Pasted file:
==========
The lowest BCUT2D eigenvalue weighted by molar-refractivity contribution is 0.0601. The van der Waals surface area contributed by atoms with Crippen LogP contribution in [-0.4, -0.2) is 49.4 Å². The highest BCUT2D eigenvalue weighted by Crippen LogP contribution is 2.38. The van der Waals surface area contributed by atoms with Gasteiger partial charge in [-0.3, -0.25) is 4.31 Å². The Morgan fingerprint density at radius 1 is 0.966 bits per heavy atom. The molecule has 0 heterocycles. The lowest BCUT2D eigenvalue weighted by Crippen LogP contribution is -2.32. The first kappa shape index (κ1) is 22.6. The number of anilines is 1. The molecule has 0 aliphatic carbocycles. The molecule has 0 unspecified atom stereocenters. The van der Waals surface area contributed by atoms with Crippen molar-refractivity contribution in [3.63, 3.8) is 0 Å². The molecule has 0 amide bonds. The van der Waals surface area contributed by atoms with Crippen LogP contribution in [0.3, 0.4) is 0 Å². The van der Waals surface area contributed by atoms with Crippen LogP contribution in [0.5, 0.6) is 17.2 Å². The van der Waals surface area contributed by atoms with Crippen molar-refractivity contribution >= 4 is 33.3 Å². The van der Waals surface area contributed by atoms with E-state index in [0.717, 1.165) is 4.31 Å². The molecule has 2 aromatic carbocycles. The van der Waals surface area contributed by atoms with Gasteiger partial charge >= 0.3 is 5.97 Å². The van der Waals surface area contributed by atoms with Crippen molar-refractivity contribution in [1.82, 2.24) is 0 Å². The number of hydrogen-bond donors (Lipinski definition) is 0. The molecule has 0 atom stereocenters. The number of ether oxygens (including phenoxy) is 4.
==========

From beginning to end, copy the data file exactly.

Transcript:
The lowest BCUT2D eigenvalue weighted by molar-refractivity contribution is 0.0601. The van der Waals surface area contributed by atoms with Crippen LogP contribution in [-0.4, -0.2) is 49.4 Å². The highest BCUT2D eigenvalue weighted by Crippen LogP contribution is 2.38. The van der Waals surface area contributed by atoms with Gasteiger partial charge in [-0.3, -0.25) is 4.31 Å². The Morgan fingerprint density at radius 1 is 0.966 bits per heavy atom. The molecule has 0 heterocycles. The lowest BCUT2D eigenvalue weighted by Crippen LogP contribution is -2.32. The first kappa shape index (κ1) is 22.6. The number of anilines is 1. The molecule has 0 aliphatic carbocycles. The molecule has 0 unspecified atom stereocenters. The van der Waals surface area contributed by atoms with Crippen molar-refractivity contribution in [3.63, 3.8) is 0 Å². The molecule has 0 amide bonds. The van der Waals surface area contributed by atoms with Crippen LogP contribution in [0.3, 0.4) is 0 Å². The van der Waals surface area contributed by atoms with Crippen LogP contribution in [0.5, 0.6) is 17.2 Å². The van der Waals surface area contributed by atoms with Crippen molar-refractivity contribution >= 4 is 33.3 Å². The van der Waals surface area contributed by atoms with E-state index in [0.717, 1.165) is 4.31 Å². The molecule has 2 aromatic carbocycles. The van der Waals surface area contributed by atoms with Gasteiger partial charge >= 0.3 is 5.97 Å². The van der Waals surface area contributed by atoms with Crippen molar-refractivity contribution in [1.82, 2.24) is 0 Å². The number of hydrogen-bond donors (Lipinski definition) is 0. The molecule has 0 atom stereocenters. The number of ether oxygens (including phenoxy) is 4.